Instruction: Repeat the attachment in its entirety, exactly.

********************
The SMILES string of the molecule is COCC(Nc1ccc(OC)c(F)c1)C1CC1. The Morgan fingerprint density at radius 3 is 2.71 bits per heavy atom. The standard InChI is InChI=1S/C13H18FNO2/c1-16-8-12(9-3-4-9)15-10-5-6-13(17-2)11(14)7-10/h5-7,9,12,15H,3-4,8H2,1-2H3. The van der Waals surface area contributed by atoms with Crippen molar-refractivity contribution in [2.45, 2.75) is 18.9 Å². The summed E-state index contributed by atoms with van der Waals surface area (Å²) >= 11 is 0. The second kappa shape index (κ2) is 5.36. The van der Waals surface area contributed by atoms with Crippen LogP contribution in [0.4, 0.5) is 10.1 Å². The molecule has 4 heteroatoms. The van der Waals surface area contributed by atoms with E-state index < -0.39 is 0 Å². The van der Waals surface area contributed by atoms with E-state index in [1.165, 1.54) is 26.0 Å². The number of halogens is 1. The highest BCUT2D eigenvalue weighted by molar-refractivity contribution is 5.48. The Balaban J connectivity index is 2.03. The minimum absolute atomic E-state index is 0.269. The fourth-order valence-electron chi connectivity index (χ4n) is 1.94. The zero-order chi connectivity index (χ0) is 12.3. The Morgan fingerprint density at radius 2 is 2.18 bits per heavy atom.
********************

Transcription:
The SMILES string of the molecule is COCC(Nc1ccc(OC)c(F)c1)C1CC1. The Morgan fingerprint density at radius 3 is 2.71 bits per heavy atom. The standard InChI is InChI=1S/C13H18FNO2/c1-16-8-12(9-3-4-9)15-10-5-6-13(17-2)11(14)7-10/h5-7,9,12,15H,3-4,8H2,1-2H3. The van der Waals surface area contributed by atoms with Crippen molar-refractivity contribution in [2.45, 2.75) is 18.9 Å². The summed E-state index contributed by atoms with van der Waals surface area (Å²) >= 11 is 0. The second kappa shape index (κ2) is 5.36. The van der Waals surface area contributed by atoms with Crippen LogP contribution in [0.4, 0.5) is 10.1 Å². The molecule has 4 heteroatoms. The van der Waals surface area contributed by atoms with E-state index < -0.39 is 0 Å². The van der Waals surface area contributed by atoms with E-state index in [1.165, 1.54) is 26.0 Å². The number of halogens is 1. The highest BCUT2D eigenvalue weighted by molar-refractivity contribution is 5.48. The Balaban J connectivity index is 2.03. The minimum absolute atomic E-state index is 0.269. The fourth-order valence-electron chi connectivity index (χ4n) is 1.94. The zero-order chi connectivity index (χ0) is 12.3. The Morgan fingerprint density at radius 2 is 2.18 bits per heavy atom.